:Enjoy Technology Inc, a Silicon Valley retailer led by former Apple Inc and JC Penney Co executive Ron Johnson, filed for bankruptcy protection on Thursday, fewer than nine months after going public through a special-purpose acquisition company (SPAC).
The Palo Alto, California-based startup said it plans to sell its U.S. assets to Asurion LLC, a technology repair company.
Asurion agreed to provide $55 million of financing so Enjoy can operate while it reorganizes under Chapter 11 protection from creditors with the U.S. bankruptcy court in Delaware.
Founded by Johnson in 2014, Enjoy operates what it calls mobile retail stores that let customers buy smartphones and other technology that they can set up at home.
But in a court filing, a restructuring adviser said Enjoy has struggled with declining liquidity, in part because a large number of SPAC investors took back their money, as well as the "supply chain crisis" and an inability to retain staff.
Enjoy said it has just $523,000 of cash on hand. It also said its British unit is eliminating 411 jobs, or about 18 per cent of the company's total workforce.
SPACs, or blank-check companies, are listed shell entities that let sponsors take private companies public faster than through traditional initial public offerings.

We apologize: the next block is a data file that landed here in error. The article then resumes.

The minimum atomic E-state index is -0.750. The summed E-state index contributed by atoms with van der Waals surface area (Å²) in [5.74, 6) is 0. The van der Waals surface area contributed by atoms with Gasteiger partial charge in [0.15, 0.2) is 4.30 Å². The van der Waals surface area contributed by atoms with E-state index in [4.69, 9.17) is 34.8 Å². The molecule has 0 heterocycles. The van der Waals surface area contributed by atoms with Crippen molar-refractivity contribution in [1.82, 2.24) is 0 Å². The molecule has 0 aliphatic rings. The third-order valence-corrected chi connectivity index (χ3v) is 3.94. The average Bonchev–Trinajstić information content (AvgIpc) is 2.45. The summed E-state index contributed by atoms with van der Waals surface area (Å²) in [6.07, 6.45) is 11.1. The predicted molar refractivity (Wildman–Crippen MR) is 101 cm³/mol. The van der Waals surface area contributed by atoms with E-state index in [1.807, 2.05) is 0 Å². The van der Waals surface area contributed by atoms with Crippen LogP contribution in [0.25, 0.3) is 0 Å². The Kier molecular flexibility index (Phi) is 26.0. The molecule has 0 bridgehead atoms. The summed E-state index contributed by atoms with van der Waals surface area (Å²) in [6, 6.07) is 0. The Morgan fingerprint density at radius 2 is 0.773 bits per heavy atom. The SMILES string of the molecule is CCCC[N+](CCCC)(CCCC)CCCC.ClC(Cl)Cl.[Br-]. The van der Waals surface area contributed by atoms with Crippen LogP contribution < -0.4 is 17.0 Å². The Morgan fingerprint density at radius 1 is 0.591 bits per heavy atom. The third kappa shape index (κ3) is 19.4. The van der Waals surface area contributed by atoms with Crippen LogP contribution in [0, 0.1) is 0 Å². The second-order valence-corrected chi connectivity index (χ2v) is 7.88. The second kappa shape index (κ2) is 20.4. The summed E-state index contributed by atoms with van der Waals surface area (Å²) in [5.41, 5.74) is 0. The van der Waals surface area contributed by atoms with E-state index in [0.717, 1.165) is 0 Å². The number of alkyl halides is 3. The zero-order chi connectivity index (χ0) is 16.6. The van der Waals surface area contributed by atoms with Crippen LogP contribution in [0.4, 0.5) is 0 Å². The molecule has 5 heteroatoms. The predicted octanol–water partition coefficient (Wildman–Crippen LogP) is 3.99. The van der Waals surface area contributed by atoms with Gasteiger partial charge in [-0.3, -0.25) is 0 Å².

Many investors are pulling back from SPACs as the vehicles, which critics say are prone to conflicts of interest and shoddy due diligence, face tighter regulatory scrutiny.
Share prices of 291 companies that went public through SPAC mergers between 2019 and 2021 have fallen an average 58 per cent since the mergers closed, according to University of Florida finance professor Jay Ritter, citing data from SPACResearch.com.
Johnson became a star executive overseeing the growth of Apple's retail stores.
He became JC Penney's chief executive in November 2011, but was ousted 17 months later after his turnaround plan, emphasizing fixed prices and eschewing coupons, alienated customers used to big discounts.
In late afternoon trading, Enjoy shares were down 27.8 per cent at 21 cents. They peaked at $12.16 on Oct. 12.